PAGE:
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CASMA - Techincal Bulletin # 16 Page 1 of 2 12/6/00
Asphalt shingles are an effective roof covering material for sloped roofs. They can be
successfully used on "low sloped" roofs as well as steeper pitches. Typically any roof
slope less than 4:12 (i.e. 4" of vertical rise for every 12" of horizontal run, or 18.5) is
considered a low sloped roof. Asphalt shingles can be successfully applied to these
lower slopes, providing a few special application procedures are followed. Asphalt
shingles should never be applied to roof slopes below 2:12 (8.5).
All of the application steps used for shingles on steeper, standard roof slopes should also
be followed when installing shingles on low [4:12 down to 2:12 (18.5 to 8.5)] slopes. For
the finished roof to perform well, quality materials must be used and they must be
installed properly, following the manufacturer's application instructions. This Technical
Bulletin does not address all the good roofing practices needed for all roof slopes, but
will highlight some of the major concerns of low sloped roofs.
Because of their lower slope, these roofs are more susceptible to water entry, primarily
by two mechanisms; severe ice dams, and wind-driven rain. Due to these increased
opportunities for water entry, the key requirement for a low sloped roof system is to
increase or enhance the water shedding property of the roof system as a whole.
First, the protection and prevention of ice dams will be discussed. (For complete
information on ice dams, refer also to CASMA Bulletin #10 - Preventing Problems from
Ice Dams). The mere fact that low sloped roofs are not steep, means that rain or melting
snow on the roof will not run off quickly. Ice dams can therefore form more easily, and
grow to a much larger size than on standard slopes. The best way to protect your roof
from the damage due to ice dams is to prevent their occurrence. The optimum way to
accomplish this is to provide complete, open and adequate attic ventilation. (For
complete information on Ventilation, refer also to CASMA Bulletin #1 - Proper Ventilation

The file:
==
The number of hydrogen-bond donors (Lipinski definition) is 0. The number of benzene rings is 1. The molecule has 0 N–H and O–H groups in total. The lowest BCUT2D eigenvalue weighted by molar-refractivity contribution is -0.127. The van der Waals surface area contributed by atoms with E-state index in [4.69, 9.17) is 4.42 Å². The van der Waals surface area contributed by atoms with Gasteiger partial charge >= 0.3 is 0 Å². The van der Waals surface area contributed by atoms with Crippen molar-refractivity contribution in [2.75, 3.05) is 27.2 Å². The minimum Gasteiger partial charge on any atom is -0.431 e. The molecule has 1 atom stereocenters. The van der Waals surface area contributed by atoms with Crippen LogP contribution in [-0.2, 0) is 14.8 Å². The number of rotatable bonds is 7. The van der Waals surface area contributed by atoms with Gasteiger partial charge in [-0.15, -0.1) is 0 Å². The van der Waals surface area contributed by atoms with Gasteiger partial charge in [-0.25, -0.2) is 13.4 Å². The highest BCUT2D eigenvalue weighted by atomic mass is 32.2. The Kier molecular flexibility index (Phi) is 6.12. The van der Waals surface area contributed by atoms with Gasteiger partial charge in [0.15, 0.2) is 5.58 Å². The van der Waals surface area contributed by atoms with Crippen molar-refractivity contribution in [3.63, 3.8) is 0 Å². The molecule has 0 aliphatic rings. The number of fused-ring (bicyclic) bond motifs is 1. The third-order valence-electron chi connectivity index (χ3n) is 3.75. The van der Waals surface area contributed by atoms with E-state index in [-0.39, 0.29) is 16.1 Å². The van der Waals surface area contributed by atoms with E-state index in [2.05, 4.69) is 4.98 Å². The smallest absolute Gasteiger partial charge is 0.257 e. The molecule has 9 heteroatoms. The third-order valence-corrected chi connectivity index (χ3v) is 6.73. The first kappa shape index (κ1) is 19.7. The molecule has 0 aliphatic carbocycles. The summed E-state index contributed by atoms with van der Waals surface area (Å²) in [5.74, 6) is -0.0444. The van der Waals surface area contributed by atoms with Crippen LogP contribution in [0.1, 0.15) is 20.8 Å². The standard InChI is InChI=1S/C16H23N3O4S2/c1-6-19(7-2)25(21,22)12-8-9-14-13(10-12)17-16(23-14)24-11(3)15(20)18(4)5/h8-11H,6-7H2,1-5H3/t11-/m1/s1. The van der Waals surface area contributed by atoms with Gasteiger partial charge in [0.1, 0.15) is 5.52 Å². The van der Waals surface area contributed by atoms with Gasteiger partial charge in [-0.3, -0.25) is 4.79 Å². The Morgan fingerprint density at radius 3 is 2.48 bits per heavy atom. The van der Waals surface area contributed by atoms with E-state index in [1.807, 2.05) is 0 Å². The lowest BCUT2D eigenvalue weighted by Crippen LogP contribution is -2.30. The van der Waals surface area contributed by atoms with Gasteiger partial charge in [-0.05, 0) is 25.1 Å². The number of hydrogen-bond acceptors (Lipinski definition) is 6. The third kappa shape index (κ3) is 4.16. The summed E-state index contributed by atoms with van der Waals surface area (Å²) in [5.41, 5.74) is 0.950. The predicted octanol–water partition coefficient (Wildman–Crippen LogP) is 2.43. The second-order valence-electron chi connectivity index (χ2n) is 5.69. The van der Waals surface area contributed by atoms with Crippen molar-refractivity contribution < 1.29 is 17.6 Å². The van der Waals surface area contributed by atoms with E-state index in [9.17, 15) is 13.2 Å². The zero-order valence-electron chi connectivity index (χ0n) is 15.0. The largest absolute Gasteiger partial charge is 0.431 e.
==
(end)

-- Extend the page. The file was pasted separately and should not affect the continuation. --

for Asphalt Shingle Covered Roofs). Although critical to the performance of any roof
system, ventilation is particularly important on low sloped roofs. Just as the lower pitch
retards the rate of water runoff on top of the shingles, attic airflow from soffit to ridge is
slower than on steep roofs. To ensure adequate airflow on lower slopes, the net free
ventilating area of all vents should be increased from the standard 1/300th to a minimum
of 1/150th of the attic floor area. Approximately half of the vent openings should be at or
near the soffits, with the other half as close to the ridge as practical. (NOTE: some vents
designed and sold for standard roof pitches may not be suitable/recommended for low
slopes. Check with the vent manufacturer to ensure vents used are approved for your
roof slope).
Although the National Building Code permits various types of ice dam membranes, for
No. 16 1998-09-28 Revised:
CASMA - Techincal Bulletin # 16 Page 2 of 2 12/6/00
best roof performance, CASMA recommends the use of self-adhering modified asphalt
membranes for secondary ice dam protection on low sloped roofs. Since ice dams can be
severe on lower slopes, the membrane should extend a minimum of 900 mm (36")
beyond the interior wall line of the inside wall. Apply the membrane according to the
manufacturer's instructions.
For the remainder of the roof, enhanced water shedding is also required to protect
against water entry due to wind-driven rain. This can be addressed either by improving
the underlay beneath the shingles, or by special shingle application.
The underlay can be improved in one of two ways; two plies of asphalt saturated felt, or
one ply of self-adhering modified asphalt membrane may be used. Should water from
wind-driven heavy rains sneak past the shingles, the underlay can now provide a
secondary water shedding layer.
Optionally, the shingle application may be customized for low slopes. Standard three-tab
shingles can be applied with a reduced shingle exposure [for metric shingles this
dimension is 111 mm (4 3/8")], resulting in the shingles being effectively applied "triple
coverage". The shingles are cemented down at time of installation to protect against wind
uplift. With this method, an underlay is not required, and therefore typically not used.
(These procedures are common for low sloped roofs in Atlantic Canada).
Generally, three-tab asphalt shingles are best suited for low slope application. For other
shingle designs, check with the specific manufacturer to see if those products are
recommended or approved for use on low slopes.
Despite using quality materials and following all of these application recommendations, a
low slope roof is a severe exposure condition for asphalt roofing shingles. In Canadian
latitudes and climates, shingles on low slope roofs typically age more rapidly than
steeper roofs, and rarely last longer than fifteen years.
Additional information on shingling low slope roofs can be found in the Canadian
Standards Association Standard A123.52 Asphalt Shingle Application on Roof Slopes 1:6
to Less Than 1:3.
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Canadian Asphalt Shingle Manufacturers' Association